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ARS Home » Plains Area » Fargo, North Dakota » Edward T. Schafer Agricultural Research Center » Small Grain and Food Crops Quality Research » Research » Research Project #440673

Research Project: PCHI: Understanding Environmental Controls on Pea Protein

Location: Small Grain and Food Crops Quality Research

Project Number: 3060-21650-002-024-S
Project Type: Non-Assistance Cooperative Agreement

Start Date: Aug 1, 2021
End Date: Dec 31, 2024

(1) Quantify protein variability in pea grain in relation to grain yield across broad rainfall and temperature gradients that span the Northern Great Plains, and (2) Quantify pea protein variation, nitrogen fixation, and protein yield, in response to imposed heat and drought stress.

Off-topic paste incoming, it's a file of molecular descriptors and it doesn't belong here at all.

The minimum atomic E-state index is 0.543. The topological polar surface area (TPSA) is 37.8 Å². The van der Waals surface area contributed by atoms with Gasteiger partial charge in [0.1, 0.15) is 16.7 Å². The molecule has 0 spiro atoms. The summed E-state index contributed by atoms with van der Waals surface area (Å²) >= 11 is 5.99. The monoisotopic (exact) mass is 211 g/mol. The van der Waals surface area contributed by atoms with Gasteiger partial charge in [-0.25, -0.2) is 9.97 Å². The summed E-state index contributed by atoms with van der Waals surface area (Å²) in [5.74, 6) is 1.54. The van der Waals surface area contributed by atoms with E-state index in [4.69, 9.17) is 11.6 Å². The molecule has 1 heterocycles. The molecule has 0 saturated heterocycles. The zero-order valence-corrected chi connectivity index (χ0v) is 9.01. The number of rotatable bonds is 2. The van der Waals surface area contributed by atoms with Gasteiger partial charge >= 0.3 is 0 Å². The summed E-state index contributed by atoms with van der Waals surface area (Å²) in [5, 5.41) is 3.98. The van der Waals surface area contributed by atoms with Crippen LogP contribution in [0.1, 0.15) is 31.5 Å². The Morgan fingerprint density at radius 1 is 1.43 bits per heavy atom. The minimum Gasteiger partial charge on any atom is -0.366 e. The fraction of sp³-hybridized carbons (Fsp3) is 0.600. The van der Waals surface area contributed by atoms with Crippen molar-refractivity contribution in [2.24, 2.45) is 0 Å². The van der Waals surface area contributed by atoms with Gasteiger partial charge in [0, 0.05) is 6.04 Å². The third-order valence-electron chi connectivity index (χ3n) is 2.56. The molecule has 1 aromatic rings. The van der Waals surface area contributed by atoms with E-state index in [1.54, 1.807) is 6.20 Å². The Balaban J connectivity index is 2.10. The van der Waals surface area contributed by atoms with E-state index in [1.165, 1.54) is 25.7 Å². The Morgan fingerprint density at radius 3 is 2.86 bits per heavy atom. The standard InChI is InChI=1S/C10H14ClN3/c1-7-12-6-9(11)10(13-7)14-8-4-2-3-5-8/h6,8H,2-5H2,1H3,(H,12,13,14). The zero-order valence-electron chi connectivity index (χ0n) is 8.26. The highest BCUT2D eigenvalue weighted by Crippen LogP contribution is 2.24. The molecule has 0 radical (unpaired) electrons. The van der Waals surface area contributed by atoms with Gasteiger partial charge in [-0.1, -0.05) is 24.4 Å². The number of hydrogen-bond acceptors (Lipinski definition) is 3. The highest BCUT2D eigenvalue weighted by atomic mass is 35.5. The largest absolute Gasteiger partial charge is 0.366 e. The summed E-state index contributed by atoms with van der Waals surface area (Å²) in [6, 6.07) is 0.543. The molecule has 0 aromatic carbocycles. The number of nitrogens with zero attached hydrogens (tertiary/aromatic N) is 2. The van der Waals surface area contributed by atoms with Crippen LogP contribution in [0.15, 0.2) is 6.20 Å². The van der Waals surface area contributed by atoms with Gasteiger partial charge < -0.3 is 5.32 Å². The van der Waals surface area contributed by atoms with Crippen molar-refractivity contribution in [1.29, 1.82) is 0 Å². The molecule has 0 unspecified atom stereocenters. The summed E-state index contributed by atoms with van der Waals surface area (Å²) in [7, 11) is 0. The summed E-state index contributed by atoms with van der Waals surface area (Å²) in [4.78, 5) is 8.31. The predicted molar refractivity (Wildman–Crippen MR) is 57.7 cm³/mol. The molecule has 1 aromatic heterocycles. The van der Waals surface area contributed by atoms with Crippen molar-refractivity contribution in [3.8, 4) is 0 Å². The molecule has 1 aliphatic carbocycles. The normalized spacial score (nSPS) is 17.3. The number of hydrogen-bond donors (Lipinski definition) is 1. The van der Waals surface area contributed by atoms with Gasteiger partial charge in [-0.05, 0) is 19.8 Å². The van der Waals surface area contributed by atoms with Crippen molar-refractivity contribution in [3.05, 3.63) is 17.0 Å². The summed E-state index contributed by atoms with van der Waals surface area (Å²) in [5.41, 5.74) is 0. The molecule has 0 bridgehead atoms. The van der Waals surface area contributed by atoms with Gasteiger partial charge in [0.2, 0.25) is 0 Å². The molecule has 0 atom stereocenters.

The study’s overall goal and specific objectives will be accomplished with small plot trials at several locations across the Northern Great Plains. For Objective 1, we will conduct a common pea variety trial at 7 locations spanning a very broad aspect of the Northern Great Plains. The study will be run for 3 years to sample year-to-year differences in regional weather conditions. Soil cores will be taken in 0-6 and 6-24” increments to characterize nutrient availability before final trial planting to avoid highly variable soil conditions. All sites will use granular rhizobium inoculant, and a blend of P-K-S fertilizer will be seed-placed to ensure nutrients do not limit yield or protein response. The trial will have 5 reps in a randomized complete block design. The start and end of the flowering period, as well as physiological maturity, will be recorded. Yield component and grain samples will be taken at maturity to evaluate protein relations and variability. Upper vs. bottom pod samples will be taken at R7 maturity before yield harvest from 10 randomly chosen plants from all plots to compare plant-level variability for pea protein for each cultivar. For Objective 2, a plot trial located near Bozeman, MT will be established to evaluate imposed heat and drought stress effects on pea yield and protein. The four heat stress treatments will each be imposed for three weeks at a time by inducing increased air temperature at (1) ~ 6th node, (2) pre-flower, (3) post-flower, and (4) an untreated control, each paired with and w/o rainout shelters between two contrasting pea cultivars (determinate or indeterminate). The study will total 16 treatment combinations with 4 replications. Growth temperature will be increased by about 3 degrees Fahrenheit via the use of open-top plastic chambers, and rainfall will be decreased by 50% during planned protocol periods via the use of inclined slat structures. Pea plant samples will be harvested at the R1 stage, in addition to reference plants (flax) to determine the amount of nitrogen (N) fixed from atmospheric nitrogen. Plant biomass samples will be dried, ground, and analyzed for 15N and total N via LECO combustion. Grain samples will be analyzed for combustible N and data archived to explore the future development of NIR-protein equations.